Today was one of those days that does not make me feel good as a teacher; actually, I feel like a failure. Most days in my class, I feel more like a researcher than a teacher, trying to discover what works to facilitate the acquisition of the skills my students need. Some days are jubilantly successful, others are not. Today was the latter.
My students have finished their Holocaust research. And to be honest, that was the easy part. It’s easy to find information, difficult to know what to do with it. I think this might be why, as teachers, we see a fair amount of plaigarism and copying and pasting. Students don’t often know how to synthesize, how to create something new from the information they’ve found. And yet I was reading an article yesterday that identified synthesis as the essential skill our students need in the 21st Century. My students, however, don’t have it.
Today my English students met in their research groups to begin designing their Holocaust exhibits. Their goal, by the end of this week, is to have a mock-up of their exhibit. At this point, they are struggling immensly with how to take their information and create an exhibit with it. What information do they use? What do they want to be their focal point? What story do they want to tell?
It’s not that they don’t have good ideas. They have some great ones. As I walked around, I heard some incredible ideas, such as designing the concentration camp exhibit around the concept that many prisoners consumed only 300 calories a day. What does 300 calories a day look like? Even with great ideas, they seem reticent to embrace them.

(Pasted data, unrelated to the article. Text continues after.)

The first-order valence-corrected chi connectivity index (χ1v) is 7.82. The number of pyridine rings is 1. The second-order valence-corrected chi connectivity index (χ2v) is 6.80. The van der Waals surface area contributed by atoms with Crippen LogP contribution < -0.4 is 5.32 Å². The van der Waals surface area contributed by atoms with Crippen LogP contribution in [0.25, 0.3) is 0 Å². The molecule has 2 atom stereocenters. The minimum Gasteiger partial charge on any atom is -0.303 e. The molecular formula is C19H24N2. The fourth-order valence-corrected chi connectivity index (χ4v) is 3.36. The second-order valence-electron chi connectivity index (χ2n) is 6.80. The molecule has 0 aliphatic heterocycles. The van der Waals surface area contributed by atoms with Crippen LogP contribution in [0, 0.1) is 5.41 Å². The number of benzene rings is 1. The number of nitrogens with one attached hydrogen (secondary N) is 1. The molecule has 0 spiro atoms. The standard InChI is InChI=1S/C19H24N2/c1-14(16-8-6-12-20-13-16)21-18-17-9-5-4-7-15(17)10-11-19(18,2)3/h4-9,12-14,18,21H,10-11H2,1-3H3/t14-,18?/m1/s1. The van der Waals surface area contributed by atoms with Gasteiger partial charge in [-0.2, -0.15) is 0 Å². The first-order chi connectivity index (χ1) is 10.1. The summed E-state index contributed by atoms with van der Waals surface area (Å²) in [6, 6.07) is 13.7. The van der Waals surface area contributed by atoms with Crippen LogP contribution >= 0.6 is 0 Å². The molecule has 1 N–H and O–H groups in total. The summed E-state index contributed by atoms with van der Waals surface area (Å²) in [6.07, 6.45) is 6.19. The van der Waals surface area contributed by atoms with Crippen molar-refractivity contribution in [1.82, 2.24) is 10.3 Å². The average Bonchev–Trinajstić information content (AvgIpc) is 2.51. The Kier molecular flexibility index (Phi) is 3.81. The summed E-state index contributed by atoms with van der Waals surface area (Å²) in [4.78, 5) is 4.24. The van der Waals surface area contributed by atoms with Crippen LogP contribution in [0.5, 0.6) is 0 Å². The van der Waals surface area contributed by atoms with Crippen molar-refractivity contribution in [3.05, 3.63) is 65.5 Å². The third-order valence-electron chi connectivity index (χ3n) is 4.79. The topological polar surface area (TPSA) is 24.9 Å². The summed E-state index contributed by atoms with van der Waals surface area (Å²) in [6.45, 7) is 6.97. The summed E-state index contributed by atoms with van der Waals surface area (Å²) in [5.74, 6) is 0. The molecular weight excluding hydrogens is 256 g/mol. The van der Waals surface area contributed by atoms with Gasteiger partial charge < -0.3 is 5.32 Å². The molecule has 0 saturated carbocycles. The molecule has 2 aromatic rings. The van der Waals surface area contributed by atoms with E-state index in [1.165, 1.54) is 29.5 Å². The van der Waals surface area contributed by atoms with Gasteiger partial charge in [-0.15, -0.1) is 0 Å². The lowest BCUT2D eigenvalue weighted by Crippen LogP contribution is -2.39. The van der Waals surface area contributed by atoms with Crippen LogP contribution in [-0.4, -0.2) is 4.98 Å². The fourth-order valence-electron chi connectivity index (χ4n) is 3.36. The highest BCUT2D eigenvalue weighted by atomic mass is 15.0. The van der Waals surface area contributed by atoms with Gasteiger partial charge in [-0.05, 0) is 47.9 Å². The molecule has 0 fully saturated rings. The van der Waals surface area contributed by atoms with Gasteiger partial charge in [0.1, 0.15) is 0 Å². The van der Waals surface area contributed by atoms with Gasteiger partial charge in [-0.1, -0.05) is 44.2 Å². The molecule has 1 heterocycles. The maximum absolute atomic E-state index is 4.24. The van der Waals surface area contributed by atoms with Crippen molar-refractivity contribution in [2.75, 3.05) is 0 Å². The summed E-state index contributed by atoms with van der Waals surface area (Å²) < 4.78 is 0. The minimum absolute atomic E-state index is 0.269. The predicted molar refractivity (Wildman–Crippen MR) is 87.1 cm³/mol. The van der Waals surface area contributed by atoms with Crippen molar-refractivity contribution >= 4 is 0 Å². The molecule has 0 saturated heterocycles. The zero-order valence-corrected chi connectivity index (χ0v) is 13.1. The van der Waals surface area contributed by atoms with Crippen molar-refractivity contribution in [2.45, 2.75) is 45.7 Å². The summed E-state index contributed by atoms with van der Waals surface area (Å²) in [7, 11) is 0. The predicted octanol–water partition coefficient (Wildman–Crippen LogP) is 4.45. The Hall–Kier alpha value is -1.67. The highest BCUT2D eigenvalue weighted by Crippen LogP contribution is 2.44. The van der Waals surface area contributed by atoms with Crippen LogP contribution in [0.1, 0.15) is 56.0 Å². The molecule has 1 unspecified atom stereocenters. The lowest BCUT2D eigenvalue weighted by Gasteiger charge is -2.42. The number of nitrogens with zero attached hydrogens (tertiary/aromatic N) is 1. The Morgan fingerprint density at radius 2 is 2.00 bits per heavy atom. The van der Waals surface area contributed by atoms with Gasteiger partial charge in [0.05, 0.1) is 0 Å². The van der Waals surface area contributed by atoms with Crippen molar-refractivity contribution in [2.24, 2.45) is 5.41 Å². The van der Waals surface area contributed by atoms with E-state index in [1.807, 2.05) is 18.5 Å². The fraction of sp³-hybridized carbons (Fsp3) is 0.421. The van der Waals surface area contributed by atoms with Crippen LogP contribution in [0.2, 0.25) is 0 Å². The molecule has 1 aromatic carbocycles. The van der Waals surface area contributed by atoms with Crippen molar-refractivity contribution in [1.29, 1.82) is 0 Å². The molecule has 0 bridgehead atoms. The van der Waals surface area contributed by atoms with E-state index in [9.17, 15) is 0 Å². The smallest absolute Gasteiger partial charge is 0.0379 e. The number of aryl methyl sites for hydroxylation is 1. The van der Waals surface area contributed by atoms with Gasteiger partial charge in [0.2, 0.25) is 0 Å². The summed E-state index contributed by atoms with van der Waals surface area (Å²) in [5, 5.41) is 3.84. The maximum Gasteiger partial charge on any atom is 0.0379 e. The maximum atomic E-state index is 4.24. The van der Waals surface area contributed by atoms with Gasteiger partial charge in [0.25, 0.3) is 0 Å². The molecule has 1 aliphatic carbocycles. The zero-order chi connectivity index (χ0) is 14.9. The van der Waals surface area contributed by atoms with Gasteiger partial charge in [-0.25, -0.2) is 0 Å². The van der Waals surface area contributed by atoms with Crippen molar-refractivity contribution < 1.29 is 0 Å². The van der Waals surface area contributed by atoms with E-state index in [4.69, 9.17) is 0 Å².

And I have no idea how to help. I know how to synthesize. I’m reasonably proficient at it. But I have no idea how I learned to do it. I don’t know if you’ve Googled how to teach synthesis lately, but the search doesn’t reveal much. Maybe I’m not looking in the right place.
I find that when my students struggle, I struggle as a teacher too, but differently. At times I’m not sure how to facilitate their learning. If I do it for them, they won’t develop the skill. It’s difficult to know how much to let them flail. I think one of the key things we need to know as learners is how to struggle. However, my students equate struggling with not being smart.
I found today that I needed to walk around and facilitate conversations that they didn’t know how to have. One of my students looked at me and said, “this is hard.” This coming from a straight A student. Additionally, they were more off task than usual; I wonder if it’s easier for my students to be off-task, than to struggle.
I wonder if this struggle is so pronounced because our students are so often taught how to memorize and regurgitate, rather than synthesize the information to create something new. Furthermore, I question why we don’t actively start teaching this skill when our students are younger. I don’t think this assertion is reflective of my school solely, but the educational system in general.
And so tomorrow, I’m going to have an honest discussion with my students. Do they not know what to do? Or is it they don’t want to do it? I want my students to learn that it’s not enough just to find information. Most people research topics to do something with it, not just memorize, regurgitate, and forget it.
I’m fine with the project taking another form. After all, it’s their learning. I think they should be in control of what the project looks like and determining it’s outcome, but that, too, is a scenario they are not familiar with. My students are not used to determining their own learning. They’re used to being told what to do.
Tomorrow we’ll continue to press forward. At times the learning curve is incredibly steep. But sometimes you need to step into the confusion for real learning to occur. All I can say is, at times, it’s a lot harder than I thought it would be.
photo courtesy of cc flickr: Hljod.Huskona